Hydroelectric Power

Hydropower is the world’s largest electricity producer from renewable resources.

Hydropower relies on a reservoir and a dam and therefore can be used anywhere in the world that has enough water and the correct topography. Since most of the energy from a hydropower plant is based on physics of gravity, water, and magnates, the carbon footprint is considerably lower than fossil fuel powered energy plants. Given the geographical needs, hydroelectric power in the United States has remained steady for several decades and is not expected to see any growth in the future.


Power Generation: 16.6% of global electricity

Renewable Resources: 70% of all renewable electricity


Everything has an impact on the environment and some more than others. Hydro electric’s energy impact extends from its generation all the way through its production, transportation, and waste storage. Look at just some of the major ways hydroelectric power effects the environment and a community.


Building a dam is a positive way for human inhabitants to control flooding, irrigate crops and livestock, and create electrical power, but it can have devastating effects on ecosystems up and down stream. Due to dams, many fish like salmon are unable to migrate to their native spawning grounds. Lakes that sit behind a dam, cause problems for aquatic ecosystems as recreational pastimes such as boating can bring invasive species to the ecosystem.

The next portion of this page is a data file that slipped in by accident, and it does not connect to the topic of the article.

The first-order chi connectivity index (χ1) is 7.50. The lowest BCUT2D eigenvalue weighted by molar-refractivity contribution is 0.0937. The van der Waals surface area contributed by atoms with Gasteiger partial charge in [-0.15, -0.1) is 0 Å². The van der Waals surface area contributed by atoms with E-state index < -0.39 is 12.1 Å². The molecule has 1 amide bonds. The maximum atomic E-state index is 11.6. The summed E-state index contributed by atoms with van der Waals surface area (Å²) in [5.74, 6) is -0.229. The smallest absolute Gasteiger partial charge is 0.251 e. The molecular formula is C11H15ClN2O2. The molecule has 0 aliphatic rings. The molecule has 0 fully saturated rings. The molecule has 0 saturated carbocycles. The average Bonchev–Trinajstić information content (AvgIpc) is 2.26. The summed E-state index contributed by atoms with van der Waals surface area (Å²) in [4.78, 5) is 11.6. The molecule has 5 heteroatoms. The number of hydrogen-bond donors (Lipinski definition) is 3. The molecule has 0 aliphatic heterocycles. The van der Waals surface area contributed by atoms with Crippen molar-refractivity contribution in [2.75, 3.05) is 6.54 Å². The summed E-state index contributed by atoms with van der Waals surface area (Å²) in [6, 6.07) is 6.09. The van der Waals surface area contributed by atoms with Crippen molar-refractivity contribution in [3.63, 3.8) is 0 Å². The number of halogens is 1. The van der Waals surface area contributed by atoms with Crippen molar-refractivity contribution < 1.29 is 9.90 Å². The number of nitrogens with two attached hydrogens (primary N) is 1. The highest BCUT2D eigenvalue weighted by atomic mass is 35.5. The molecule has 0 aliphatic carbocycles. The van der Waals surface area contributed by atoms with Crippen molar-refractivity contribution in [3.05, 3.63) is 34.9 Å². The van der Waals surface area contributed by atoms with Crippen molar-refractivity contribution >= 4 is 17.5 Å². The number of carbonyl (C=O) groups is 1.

Power generation does not produce carbon dioxide since hydroelectric dams do not use fuel. Negative impacts of dams are found in the tropical regions, as dammed reservoirs of water in tropical regions produce substantial amounts of methane. This is due to plant material in flooded areas decaying in an anaerobic environment, and forming methane, a greenhouse gas. Dams also require large amounts of steel and concrete to build. And as we have already seen, concrete and steel have a significant impact on greenhouse gases.